Two additional state variables would need to be introduced to store Two additional state variables would need to be introduced to store
additional state information during the connection-establishment additional state information during the connection-establishment
phase: "nsynrexmit" and "nsofterror". Both would be initialized to phase: "nsynrexmit" and "nsofterror". Both would be initialized to
zero when a connection attempt is initiated, with "nsynrexmit" being zero when a connection attempt is initiated, with "nsynrexmit" being
incremented by one every time the SYN segment is retransmitted and incremented by one every time the SYN segment is retransmitted and
"nsofterror" being incremented by one every time an ICMP message that "nsofterror" being incremented by one every time an ICMP message that
indicates a soft error is received. indicates a soft error is received.
A connection in the SYN-SENT or SYN-RECEIVED states would be aborted A connection in the SYN-SENT or SYN-RECEIVED states would be aborted
if nsynrexmit was greater than MAXSYNREXMIT and "nsofterror" was if "nsynrexmit" was greater than MAXSYNREXMIT and "nsofterror" was
simultaneously greater than MAXSOFTERROR. simultaneously greater than MAXSOFTERROR.
This approach would give the network more time to solve the This approach would give the network more time to solve the
connectivity problem than simply aborting a connection attempt upon connectivity problem than simply aborting a connection attempt upon
reception of the first soft error. However, it should be noted that reception of the first soft error. However, it should be noted that
depending on the values chosen for the MAXSYNREXMIT and MAXSOFTERROR depending on the values chosen for the MAXSYNREXMIT and MAXSOFTERROR
parameters, this approach could still lead to long delays between parameters, this approach could still lead to long delays between
connection establishment attempts, thus not solving the problem. For connection establishment attempts, thus not solving the problem. For
example, BSD systems abort connections in the SYN-SENT or the SYN- example, BSD systems abort connections in the SYN-SENT or the SYN-
RECEIVED state when a second ICMP error is received, and the SYN RECEIVED state when a second ICMP error is received, and the SYN
segment has been retransmitted more than three times. They also set segment has been retransmitted more than three times. They also set
up a "connection-establishment timer" that imposes an upper limit on up a "connection-establishment timer" that imposes an upper limit on
the time the connection establishment attempt has to succeed, which the time the connection establishment attempt has to succeed, which
expires after 75 seconds [Stevens2]. Even when this policy may be expires after 75 seconds [Stevens2] (pp. 828-829). Even when this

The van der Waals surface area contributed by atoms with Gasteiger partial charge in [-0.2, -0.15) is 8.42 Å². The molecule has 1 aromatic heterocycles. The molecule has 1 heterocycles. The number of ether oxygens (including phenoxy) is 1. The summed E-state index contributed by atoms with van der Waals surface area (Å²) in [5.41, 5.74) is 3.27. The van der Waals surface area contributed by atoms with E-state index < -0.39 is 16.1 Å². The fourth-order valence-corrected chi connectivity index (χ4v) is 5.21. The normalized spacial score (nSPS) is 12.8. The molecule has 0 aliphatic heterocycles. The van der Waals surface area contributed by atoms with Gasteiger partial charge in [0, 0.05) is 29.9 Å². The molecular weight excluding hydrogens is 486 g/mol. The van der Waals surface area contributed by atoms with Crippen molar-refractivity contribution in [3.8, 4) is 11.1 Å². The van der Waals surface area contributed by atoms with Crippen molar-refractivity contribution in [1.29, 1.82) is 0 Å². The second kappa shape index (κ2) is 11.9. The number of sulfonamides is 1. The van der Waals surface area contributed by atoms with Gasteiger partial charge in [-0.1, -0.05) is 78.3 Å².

better than the three-minutes timeout policy specified in [RFC1122], policy may be better than the three-minutes timeout policy specified
it may still be inappropriate for handling the potential problems in [RFC1122], it may still be inappropriate for handling the
described in this document. This more conservative approach has been potential problems described in this document. This more
implemented in BSD systems since, at least, 1994 [Stevens2]. conservative approach has been implemented in BSD systems since, at
least, 1994 [Stevens2].
We also note that the approach given in this section is a generalized We also note that the approach given in this section is a generalized
version of the approach sketched in the previous section. In version of the approach sketched in the previous section. In
particular, with MAXSOFTERROR set to 1 and MAXSYNREXMIT set to zero particular, with MAXSOFTERROR set to 1 and MAXSYNREXMIT set to zero
the schemes are identical. the schemes are identical.
6. Possible drawbacks 6. Possible drawbacks
The following subsections discuss some of the possible drawbacks The following subsections discuss some of the possible drawbacks
arising from the use of the non-standard modifications to TCP's arising from the use of the non-standard modifications to TCP's
reaction to soft errors described in Section 4 and Section 5. reaction to soft errors described in Section 4 and Section 5.
6.1. Non-deterministic transient network failures 6.1. Non-deterministic transient network failures
In case a transient network failure affects all of the addresses In scenarios where a transient network failure affects all of the
returned by the name-to-address translation function, all addresses returned by the name-to-address translation function, all
destinations could be unreachable for some short period of time. In destinations could be unreachable for some short period of time. In
such a scenario, the application could quickly cycle through all the such a scenario, the application could quickly cycle through all the